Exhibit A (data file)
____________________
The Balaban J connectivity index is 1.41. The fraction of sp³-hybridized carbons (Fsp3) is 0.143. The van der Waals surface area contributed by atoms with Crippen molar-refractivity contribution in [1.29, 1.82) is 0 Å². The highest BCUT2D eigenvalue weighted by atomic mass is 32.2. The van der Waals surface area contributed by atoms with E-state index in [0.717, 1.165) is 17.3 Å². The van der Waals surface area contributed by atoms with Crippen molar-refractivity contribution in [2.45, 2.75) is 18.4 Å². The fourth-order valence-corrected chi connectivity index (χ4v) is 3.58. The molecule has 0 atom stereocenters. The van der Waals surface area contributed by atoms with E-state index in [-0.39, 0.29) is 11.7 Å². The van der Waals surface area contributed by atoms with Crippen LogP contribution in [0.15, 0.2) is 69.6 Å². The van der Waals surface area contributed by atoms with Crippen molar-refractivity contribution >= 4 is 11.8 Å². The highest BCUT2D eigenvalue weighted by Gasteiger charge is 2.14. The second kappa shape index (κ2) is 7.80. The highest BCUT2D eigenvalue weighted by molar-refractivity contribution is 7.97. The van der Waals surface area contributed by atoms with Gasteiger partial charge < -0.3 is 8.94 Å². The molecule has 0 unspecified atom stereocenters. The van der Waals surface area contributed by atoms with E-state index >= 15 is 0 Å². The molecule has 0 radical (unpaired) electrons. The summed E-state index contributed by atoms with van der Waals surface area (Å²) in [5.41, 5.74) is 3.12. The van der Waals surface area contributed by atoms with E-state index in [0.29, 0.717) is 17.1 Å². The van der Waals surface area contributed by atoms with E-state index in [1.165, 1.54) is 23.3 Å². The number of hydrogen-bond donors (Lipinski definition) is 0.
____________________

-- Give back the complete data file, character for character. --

The Balaban J connectivity index is 1.41. The fraction of sp³-hybridized carbons (Fsp3) is 0.143. The van der Waals surface area contributed by atoms with Crippen molar-refractivity contribution in [1.29, 1.82) is 0 Å². The highest BCUT2D eigenvalue weighted by atomic mass is 32.2. The van der Waals surface area contributed by atoms with E-state index in [0.717, 1.165) is 17.3 Å². The van der Waals surface area contributed by atoms with Crippen molar-refractivity contribution in [2.45, 2.75) is 18.4 Å². The fourth-order valence-corrected chi connectivity index (χ4v) is 3.58. The molecule has 0 atom stereocenters. The van der Waals surface area contributed by atoms with E-state index in [-0.39, 0.29) is 11.7 Å². The van der Waals surface area contributed by atoms with Crippen LogP contribution in [0.15, 0.2) is 69.6 Å². The van der Waals surface area contributed by atoms with Crippen molar-refractivity contribution >= 4 is 11.8 Å². The highest BCUT2D eigenvalue weighted by Gasteiger charge is 2.14. The second kappa shape index (κ2) is 7.80. The highest BCUT2D eigenvalue weighted by molar-refractivity contribution is 7.97. The van der Waals surface area contributed by atoms with Gasteiger partial charge < -0.3 is 8.94 Å². The molecule has 0 unspecified atom stereocenters. The van der Waals surface area contributed by atoms with E-state index >= 15 is 0 Å². The molecule has 0 radical (unpaired) electrons. The summed E-state index contributed by atoms with van der Waals surface area (Å²) in [5.41, 5.74) is 3.12. The van der Waals surface area contributed by atoms with E-state index in [0.29, 0.717) is 17.1 Å². The van der Waals surface area contributed by atoms with E-state index in [1.165, 1.54) is 23.3 Å². The number of hydrogen-bond donors (Lipinski definition) is 0.